The Expedition to Living Knowledge
Professor Yoo Yeong-mahn, the explorer of the knowledge ecosystem
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Mark Twain said that every person is a book, each year a chapter. People seek the meaning of life through their experiences. Here is Professor You Yeong-mahn (Department of Educational Technology), a knowledge ecologist who integrates people's experiences into new knowledge.
Communicating with the public
You is well-known for his active communication with the public. You featured intermittently in television programs such as tvN’s No Way I’m an Adult and CBS’s Sebasi Talk. You delivers simple but permeating messages – such as tree (namu) does not blame (namurada) anyone. “There is a big difference between the role of a university lecturer and a public speaker,” said You. “The message should be concise and thought-provoking towards the public.”
Knowledge ecology labels the general public as an agent of knowledge management. You's exposure to mass media is deeply related to knowledge ecology. You has published 88 books that meet the public interest. Besides, You posts a series of articles through social media where he interacts with his subscribers.
You recently published Do Not Meet Someone Like This, which builds on his posts on Brunch, an SNS platform. It is a book that covers human relations. “What determines who I am is who I meet,” said You. “People should reflect on themselves before judging others.”
Curved rather than being straightforward
You recalled his astonishment upon reading the comments on an article introducing Do Not Meet Someone Like This. “Some expressed mere anger and hostility without even reading the book,” said You. “What I found was a heartless atmosphere in society.”
You referred to modern society as ‘straightforward,’ where you are faced with fierce competition. “People are demanded to aim further, work harder, and achieve faster,” explained You. “All that remains is emptiness.” You criticized current social conditions by citing Antoni Gaudi’s words, "The straight line belongs to men, the curved one to God." The knowledge ecologist proposed ‘curved’ values such as – diversity, harmony, and flexibility – as an alternative social discourse.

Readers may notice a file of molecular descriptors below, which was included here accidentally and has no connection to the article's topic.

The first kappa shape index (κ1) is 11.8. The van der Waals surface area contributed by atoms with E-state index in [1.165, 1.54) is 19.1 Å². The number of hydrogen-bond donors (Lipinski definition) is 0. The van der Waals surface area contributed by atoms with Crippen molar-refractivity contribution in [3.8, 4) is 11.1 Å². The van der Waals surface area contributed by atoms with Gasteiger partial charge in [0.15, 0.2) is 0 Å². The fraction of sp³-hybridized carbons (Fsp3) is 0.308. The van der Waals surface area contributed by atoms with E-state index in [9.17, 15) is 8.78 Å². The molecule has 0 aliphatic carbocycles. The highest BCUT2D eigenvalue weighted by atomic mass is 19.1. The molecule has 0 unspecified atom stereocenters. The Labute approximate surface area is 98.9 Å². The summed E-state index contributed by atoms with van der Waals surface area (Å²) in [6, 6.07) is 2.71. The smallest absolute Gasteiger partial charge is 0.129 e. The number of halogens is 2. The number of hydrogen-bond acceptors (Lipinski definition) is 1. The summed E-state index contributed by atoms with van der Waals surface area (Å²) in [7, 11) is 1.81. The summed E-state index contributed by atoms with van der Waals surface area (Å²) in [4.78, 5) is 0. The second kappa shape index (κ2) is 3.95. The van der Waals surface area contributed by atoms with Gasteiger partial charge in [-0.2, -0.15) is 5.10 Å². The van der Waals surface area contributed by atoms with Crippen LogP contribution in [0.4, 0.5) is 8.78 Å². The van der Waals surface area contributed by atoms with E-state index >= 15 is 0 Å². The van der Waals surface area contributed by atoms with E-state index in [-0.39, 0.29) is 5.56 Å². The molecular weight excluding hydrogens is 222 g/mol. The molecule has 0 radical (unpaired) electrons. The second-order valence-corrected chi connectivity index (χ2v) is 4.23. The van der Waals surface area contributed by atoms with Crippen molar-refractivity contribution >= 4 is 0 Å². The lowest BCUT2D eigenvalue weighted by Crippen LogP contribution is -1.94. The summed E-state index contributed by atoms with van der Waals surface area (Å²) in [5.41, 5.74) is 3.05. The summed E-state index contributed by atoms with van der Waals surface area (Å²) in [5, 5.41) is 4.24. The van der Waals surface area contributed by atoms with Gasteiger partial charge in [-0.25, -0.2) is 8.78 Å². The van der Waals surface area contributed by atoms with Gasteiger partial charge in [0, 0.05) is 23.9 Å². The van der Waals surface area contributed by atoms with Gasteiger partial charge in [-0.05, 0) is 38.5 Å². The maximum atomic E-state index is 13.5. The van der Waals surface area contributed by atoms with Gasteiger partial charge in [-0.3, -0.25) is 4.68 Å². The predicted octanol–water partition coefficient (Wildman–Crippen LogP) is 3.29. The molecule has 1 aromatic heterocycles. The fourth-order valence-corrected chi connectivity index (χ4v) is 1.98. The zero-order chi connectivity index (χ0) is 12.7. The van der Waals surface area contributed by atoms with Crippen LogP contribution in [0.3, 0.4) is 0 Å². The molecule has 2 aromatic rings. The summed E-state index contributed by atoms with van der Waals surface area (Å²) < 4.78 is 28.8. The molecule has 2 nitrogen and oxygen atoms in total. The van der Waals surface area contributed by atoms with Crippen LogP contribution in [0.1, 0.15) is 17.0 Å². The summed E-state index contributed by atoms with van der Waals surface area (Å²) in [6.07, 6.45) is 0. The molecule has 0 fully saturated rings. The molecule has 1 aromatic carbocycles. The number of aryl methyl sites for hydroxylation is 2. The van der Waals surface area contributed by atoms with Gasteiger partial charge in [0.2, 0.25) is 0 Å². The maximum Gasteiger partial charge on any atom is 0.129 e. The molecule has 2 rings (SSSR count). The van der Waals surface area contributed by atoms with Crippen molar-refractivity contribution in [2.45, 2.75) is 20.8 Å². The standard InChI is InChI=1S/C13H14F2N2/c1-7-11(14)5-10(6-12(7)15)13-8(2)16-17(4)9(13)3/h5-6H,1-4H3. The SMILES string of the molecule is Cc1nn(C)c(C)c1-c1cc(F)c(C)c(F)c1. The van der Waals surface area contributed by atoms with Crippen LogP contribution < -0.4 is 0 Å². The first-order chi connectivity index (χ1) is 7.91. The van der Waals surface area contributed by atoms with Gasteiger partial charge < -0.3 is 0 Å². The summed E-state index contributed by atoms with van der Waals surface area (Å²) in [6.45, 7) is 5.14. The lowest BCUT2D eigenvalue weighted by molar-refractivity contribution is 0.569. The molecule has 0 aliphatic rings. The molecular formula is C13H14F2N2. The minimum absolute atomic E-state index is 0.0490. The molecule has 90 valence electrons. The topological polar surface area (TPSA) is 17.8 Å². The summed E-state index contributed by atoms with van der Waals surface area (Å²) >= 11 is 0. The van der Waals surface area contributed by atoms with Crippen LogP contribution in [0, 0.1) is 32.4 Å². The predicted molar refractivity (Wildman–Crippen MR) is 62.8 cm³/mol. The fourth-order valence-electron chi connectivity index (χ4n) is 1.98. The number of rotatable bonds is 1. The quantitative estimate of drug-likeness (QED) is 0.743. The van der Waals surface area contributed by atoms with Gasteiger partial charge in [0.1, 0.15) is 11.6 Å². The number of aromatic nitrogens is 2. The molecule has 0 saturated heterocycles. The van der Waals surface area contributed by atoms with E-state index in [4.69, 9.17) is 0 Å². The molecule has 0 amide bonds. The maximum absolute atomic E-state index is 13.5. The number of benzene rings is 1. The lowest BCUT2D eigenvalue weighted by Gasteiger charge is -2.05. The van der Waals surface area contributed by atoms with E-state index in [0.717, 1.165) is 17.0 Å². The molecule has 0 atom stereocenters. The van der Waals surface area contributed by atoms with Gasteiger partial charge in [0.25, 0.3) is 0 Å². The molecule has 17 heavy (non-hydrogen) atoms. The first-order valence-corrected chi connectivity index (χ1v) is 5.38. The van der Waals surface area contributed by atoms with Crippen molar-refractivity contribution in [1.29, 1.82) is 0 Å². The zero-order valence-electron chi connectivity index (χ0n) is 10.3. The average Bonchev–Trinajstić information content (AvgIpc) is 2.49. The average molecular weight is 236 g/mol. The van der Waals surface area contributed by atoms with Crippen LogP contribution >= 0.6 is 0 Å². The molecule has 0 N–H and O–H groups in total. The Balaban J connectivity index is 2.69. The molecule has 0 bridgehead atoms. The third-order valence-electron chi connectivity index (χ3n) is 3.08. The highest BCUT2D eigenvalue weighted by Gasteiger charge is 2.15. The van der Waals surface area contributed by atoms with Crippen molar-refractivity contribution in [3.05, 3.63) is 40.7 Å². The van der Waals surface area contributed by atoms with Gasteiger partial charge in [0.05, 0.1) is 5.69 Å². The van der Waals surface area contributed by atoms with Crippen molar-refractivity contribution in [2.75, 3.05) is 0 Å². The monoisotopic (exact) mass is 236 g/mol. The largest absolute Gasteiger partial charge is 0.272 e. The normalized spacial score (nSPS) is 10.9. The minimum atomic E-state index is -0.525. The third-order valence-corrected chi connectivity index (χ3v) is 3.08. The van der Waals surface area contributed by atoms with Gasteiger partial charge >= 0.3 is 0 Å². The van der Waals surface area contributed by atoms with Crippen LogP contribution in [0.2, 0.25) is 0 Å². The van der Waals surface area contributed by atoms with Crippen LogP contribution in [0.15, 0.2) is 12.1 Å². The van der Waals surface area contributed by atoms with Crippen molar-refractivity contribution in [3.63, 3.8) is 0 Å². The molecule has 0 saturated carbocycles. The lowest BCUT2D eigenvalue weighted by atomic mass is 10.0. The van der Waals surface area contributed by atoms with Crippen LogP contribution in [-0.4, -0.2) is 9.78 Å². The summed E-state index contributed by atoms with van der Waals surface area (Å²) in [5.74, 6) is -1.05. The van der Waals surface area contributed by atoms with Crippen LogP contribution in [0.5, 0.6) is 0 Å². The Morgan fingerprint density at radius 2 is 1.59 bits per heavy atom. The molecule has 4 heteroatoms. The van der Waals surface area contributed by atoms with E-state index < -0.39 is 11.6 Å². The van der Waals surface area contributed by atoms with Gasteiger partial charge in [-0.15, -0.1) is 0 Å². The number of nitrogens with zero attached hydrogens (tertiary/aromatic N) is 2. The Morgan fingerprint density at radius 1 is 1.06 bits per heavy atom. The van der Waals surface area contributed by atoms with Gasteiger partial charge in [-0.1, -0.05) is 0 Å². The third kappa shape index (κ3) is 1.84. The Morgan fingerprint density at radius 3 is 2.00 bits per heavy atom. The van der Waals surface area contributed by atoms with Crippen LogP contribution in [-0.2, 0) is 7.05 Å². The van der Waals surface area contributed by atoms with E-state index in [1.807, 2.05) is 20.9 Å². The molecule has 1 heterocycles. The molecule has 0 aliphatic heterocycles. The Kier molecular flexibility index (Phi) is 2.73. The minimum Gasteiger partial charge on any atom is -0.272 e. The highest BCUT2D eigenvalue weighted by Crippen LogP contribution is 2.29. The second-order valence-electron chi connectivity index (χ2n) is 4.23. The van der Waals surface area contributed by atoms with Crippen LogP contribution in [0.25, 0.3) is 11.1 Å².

“Curved values are enlightened through experience,” said You. The professor defined them as wisdom accumulated from continuous trial and error. They provide solutions to hardship with insights that hit the bull's-eye.
Experience as the source of creativity
You recounted how his experiences led to creativity. “I helped my parents as a farmer, worked as a welder, and read books as a student,” said the knowledge ecologist. You said his experiences converged into a database. Along with extensive reading, it became a source of his unique content.
You encouraged students of Hanyang to compile their database. “You need language to visualize what you think,” advised You. “There is no sense if you are in the absence of vocabulary.” The professor suggested that students read and behave. “Reading is rather physical labor than mental labor,” said You. “In order to master what you read, experience and reading should be done at the same time.”
Some people say that a concept without experience is vain, and a thoughtless experience is dangerous. You is exploring the ecosystem of knowledge through his experience and interaction with the public.
Oh Kyu-jin email@example.com
Photos by Kim Ju-eun
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